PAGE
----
Paralympic Winter Games
7-16 March

Ottobock carries out 180 jobs at Sochi 2014

Halfway through the Sochi 2014 Paralympics, Ottobock’s technical service workshops across five locations have answered athletes’ needs. 12 Mar 2014
Ottobock's Sochi 2014 workshop

Ottobock's technical services workshops are running 12 hours a day across five Paralympic locations at the Sochi 2014 Paralympic Winter Games to keep athletes in competition on the snow and ice.

By Ottobock

“Athletes know they can trust us when it matters the most. This is something all our technicians are extremely proud of and supporting athletes in this way is a real honour.”

At the halfway point of the Sochi 2014 Paralympic Winter Games, the Ottobock technical service team is continuing to repair and service equipment to ensure Paralympic athletes are able to stay primed for action without interrupting the competition.

At technical service workshops spread across five locations, 180 jobs have been carried out, including repairs to competition equipment and adaptations to wheelchairs for Opening Ceremony flag bearers. All servicing requires specialist knowledge and a fast turnaround. With the wide variety of equipment used by Paralympians, the team of technicians have had to draw on their experience from 11 previous Games and work creatively to implement repairs across all sports for 36 out of the 45 nations competing.

Similar to the services provided by mechanics in motor racing, the teams are responsible for the repair and maintenance of equipment used by Paralympians and getting athletes back into the competition as fast as possible in workshops operated by Ottobock HealthCare, the official technical service provider for the Sochi 2014 Paralympic Games.

Visitors to the workshop have included France’s Patrice Barattero and Germany’s Stefan Loesler who will compete in snowboarding’s Paralympic debut.

Patrice has helped pioneer the development of snowboarding equipment for amputees and visited the Ottobock workshop for some last minute technical advice before his competition on Friday (14 March).

“Patrice was one of the first athletes to use the ProCarve and has worked closely with the product developers,” said Bart Carleer, Ottobock technician.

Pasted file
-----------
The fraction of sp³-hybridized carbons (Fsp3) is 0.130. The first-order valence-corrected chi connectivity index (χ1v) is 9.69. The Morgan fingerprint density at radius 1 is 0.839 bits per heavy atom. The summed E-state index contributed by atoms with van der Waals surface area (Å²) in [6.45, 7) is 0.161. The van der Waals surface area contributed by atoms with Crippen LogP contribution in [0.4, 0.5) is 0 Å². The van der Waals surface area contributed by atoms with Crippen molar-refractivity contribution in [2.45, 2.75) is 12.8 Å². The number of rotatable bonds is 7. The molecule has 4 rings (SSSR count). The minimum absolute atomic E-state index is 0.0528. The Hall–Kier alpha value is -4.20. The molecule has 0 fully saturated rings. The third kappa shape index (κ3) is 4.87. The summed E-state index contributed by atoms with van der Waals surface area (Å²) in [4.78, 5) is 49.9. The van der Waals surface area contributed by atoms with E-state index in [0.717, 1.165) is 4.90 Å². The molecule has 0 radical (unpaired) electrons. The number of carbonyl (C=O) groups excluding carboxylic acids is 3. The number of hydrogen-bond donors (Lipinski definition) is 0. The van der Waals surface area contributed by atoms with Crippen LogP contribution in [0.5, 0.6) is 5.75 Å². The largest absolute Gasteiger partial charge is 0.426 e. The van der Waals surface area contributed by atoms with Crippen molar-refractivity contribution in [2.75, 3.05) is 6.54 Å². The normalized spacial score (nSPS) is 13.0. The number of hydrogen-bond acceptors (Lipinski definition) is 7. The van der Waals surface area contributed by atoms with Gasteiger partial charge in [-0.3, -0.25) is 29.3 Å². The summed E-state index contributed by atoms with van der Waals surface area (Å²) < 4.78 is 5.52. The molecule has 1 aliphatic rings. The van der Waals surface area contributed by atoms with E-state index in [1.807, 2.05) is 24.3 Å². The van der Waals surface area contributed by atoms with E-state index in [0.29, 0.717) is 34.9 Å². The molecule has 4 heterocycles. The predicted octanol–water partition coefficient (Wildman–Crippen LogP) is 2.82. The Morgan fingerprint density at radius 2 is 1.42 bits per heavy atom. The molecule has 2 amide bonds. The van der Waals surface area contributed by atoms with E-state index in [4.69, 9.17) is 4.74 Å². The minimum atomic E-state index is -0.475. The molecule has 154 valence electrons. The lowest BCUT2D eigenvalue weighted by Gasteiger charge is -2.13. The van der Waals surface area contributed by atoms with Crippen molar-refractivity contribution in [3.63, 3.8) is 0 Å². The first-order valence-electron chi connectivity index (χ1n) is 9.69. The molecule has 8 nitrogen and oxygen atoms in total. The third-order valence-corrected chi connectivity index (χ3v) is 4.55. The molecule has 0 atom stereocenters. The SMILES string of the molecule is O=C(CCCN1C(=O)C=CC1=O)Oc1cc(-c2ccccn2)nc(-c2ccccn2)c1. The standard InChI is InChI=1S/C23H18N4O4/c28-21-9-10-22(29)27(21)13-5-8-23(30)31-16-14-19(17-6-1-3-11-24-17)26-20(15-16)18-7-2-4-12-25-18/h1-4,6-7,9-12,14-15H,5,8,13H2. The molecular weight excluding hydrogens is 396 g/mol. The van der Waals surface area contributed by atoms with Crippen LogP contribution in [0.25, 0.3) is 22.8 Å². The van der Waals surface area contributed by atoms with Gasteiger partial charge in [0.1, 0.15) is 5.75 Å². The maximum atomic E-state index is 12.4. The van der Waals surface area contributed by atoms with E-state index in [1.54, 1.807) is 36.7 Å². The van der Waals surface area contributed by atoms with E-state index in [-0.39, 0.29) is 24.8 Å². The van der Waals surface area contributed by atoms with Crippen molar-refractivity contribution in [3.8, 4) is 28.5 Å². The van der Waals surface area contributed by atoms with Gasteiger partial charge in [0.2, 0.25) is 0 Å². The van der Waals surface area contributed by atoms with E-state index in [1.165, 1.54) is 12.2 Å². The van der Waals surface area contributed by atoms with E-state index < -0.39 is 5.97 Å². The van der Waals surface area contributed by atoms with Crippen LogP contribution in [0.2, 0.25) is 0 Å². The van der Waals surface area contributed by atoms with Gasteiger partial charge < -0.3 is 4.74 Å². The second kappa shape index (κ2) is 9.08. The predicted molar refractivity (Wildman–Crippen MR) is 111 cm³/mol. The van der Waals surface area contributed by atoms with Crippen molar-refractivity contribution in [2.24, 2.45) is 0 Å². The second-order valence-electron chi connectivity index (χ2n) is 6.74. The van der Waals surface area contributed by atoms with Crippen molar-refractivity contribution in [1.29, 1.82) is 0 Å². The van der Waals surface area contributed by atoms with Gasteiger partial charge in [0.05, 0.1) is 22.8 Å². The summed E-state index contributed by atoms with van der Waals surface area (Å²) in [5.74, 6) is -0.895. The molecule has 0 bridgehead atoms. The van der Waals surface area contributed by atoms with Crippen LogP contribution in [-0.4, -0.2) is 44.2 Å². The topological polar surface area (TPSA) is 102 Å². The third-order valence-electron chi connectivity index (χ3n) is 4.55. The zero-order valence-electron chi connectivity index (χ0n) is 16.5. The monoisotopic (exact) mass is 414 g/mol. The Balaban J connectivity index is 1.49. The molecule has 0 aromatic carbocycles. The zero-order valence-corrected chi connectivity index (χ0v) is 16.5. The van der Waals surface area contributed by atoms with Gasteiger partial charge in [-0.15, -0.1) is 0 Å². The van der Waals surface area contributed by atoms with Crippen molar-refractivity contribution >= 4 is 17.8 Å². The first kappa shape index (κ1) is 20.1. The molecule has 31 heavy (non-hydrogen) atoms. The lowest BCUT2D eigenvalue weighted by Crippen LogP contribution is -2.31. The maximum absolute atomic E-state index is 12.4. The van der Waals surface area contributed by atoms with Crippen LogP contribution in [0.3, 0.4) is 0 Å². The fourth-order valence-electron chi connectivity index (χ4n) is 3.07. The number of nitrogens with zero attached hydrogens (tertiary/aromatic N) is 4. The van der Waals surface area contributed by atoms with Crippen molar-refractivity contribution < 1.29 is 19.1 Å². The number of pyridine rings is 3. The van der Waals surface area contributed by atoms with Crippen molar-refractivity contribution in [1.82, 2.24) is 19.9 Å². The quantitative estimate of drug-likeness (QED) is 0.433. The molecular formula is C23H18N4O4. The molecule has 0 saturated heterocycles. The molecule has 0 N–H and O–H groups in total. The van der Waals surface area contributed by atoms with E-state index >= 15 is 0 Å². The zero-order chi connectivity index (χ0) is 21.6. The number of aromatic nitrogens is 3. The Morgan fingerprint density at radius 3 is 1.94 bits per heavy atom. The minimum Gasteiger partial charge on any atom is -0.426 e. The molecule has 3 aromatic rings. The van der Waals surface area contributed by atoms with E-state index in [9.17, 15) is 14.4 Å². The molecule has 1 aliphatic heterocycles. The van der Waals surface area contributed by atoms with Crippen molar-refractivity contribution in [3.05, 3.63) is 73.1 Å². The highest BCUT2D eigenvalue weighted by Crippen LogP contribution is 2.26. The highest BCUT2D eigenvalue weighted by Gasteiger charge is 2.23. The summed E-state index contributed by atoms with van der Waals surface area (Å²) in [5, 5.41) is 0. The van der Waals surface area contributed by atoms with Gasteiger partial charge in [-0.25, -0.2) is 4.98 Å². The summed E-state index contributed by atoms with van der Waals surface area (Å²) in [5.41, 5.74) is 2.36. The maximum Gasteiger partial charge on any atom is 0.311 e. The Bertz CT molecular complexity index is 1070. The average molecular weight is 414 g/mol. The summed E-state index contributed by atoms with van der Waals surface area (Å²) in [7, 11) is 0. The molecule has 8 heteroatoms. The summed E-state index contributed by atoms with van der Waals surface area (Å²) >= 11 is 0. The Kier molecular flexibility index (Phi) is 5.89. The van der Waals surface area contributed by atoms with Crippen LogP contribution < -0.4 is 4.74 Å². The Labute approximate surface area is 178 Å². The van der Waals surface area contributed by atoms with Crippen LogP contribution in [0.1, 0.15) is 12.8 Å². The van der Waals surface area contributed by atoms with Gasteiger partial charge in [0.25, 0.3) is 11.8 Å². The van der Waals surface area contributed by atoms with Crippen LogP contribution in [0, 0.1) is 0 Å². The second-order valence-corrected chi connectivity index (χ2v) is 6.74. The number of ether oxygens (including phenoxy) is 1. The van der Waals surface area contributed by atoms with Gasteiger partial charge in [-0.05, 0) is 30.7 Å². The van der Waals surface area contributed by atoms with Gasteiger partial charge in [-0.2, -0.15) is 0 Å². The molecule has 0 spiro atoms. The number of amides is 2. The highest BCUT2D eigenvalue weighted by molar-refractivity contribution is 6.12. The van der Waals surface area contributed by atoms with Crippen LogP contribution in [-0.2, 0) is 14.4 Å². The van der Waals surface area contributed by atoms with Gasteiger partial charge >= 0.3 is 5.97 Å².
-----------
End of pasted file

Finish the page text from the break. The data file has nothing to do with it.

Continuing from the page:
“He is very knowledgeable about the technology and performance but came in for an expert opinion, which is why we are here. It is not always about the specialist repairs, some athletes just want to talk through how they have their products set-up to put their mind at ease before competition.

“Both Patrice and Stefan are thrilled to be competing at their first Paralympic Games and what gives them most pleasure will be the opportunity to showcase their sport to the world and inspire other amputees to give it a try.”

The largest demand for repairs so far has come from the alpine skiing, with 92 repairs. A further 58 repairs have been carried out for ice sledge hockey competitors, with specialist welders on-hand to service equipment damaged in this fiercely contested sport.

With four days of sport left to go, competition is heating up and Ottobock technicians expect to see the number of repairs increase as athletes push themselves and their equipment to the limit.

“The Paralympic Games are the culmination of four years of commitment and sacrifice for these athletes,” said Peter Franzel, Ottobock Technical Service Organising Director.

“Almost all of them rely on equipment to train and compete and if there are problems it is Ottobock they turn to. We take this responsibility very seriously. In 25 years of supporting the technical service needs of athletes we have developed a reputation for reliability and dedication.

“Athletes know they can trust us when it matters the most. This is something all our technicians are extremely proud of and supporting athletes in this way is a real honour.”